Non-alcoholic beer (defined as less than or equal to 0.5% ABV) accounts for less than 1% of the global beer market, but since 2012 (growth has been far outpacing that of the overall beer category.

In the majority of regions, the health trend has been the main (and in some cases the sole) contributory factor. In Brazil Ambev has launched Skol Ultra targeted towards athletes and containing pure malt, no corn additives and 99 calories per 35.5cl. Latin America countries have also seen the launch of Brahma 0.0% by Anheuser-Busch InBev, contributing to Brazil’s 37% surge in non-alcoholic beer consumption in 2015.

Another influence behind the rise in non-alcoholic beer in many regions is the drink driving phenomenon. While Colombia has initiated more stringent rules to deal with the offence, Germany has seen an increase in the media publicising the effects of driving under the influence. This trend has also helped to spawn the establishment of sober clubs; particularly in Sweden where teetotalism has really driven the non-alcoholic sector.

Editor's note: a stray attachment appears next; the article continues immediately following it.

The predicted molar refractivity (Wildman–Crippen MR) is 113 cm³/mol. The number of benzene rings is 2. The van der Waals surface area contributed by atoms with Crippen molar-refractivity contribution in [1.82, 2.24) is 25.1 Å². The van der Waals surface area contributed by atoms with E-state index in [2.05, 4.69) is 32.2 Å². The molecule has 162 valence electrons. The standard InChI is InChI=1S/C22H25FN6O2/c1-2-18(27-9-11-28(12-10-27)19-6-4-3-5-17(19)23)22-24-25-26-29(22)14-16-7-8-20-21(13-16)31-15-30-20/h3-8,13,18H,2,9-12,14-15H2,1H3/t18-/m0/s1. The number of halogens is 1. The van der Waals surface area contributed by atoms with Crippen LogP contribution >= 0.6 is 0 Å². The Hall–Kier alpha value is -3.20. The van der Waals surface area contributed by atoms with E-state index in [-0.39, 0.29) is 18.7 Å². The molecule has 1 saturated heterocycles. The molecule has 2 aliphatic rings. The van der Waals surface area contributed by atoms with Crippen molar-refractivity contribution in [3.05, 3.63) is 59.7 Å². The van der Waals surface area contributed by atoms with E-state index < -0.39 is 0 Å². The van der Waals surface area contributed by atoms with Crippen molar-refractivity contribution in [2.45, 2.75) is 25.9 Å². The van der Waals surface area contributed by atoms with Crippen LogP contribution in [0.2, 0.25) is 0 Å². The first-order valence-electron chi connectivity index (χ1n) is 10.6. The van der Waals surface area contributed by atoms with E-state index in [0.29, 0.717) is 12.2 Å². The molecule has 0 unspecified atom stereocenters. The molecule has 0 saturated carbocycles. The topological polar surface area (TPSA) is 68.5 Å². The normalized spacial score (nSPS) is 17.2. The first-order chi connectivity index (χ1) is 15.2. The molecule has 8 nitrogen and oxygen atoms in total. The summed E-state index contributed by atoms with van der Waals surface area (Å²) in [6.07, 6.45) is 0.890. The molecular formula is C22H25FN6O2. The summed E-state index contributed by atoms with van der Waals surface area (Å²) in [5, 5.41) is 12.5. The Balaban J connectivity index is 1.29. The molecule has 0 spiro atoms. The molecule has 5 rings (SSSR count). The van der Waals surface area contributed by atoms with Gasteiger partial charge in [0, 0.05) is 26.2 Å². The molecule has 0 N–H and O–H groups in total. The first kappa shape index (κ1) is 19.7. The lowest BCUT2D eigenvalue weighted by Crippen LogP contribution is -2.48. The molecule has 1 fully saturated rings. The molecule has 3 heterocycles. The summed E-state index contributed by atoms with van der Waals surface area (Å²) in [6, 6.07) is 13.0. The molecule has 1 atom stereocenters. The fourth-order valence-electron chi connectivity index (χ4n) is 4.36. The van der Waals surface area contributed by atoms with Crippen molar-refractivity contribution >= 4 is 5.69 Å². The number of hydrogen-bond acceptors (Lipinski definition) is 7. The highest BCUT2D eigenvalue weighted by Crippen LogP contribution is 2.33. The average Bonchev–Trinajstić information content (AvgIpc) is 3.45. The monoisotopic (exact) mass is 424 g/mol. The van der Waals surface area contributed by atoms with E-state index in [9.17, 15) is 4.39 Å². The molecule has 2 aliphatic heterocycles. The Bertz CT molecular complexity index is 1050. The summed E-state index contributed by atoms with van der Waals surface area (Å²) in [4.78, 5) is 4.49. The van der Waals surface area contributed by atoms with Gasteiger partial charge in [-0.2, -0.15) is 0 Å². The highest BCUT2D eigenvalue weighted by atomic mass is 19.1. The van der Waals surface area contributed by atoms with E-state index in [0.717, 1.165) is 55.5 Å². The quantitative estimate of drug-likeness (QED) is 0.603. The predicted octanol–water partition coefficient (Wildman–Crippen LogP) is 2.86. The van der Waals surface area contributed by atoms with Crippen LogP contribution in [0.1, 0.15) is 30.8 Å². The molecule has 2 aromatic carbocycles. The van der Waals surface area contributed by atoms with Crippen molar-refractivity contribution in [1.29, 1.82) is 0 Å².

In West Europe Germany is the key driver of non-alcoholic beer volume growth thanks primarily to the success of beer mixes, which are also attracting consumers who are usually non-beer drinkers. Some non-alcoholic beers such as Erdinger Alcohol-free are being promoted on an isotonic platform to resonate with the health-conscious consumer. Many of the German brewers are even targeting sports clubs.

Looking ahead, there is plenty of opportunity for the major brewers to tap into the growing healthy lifestyle and alcohol abstinence trends with new product development and a focus on the natural attributes of beer.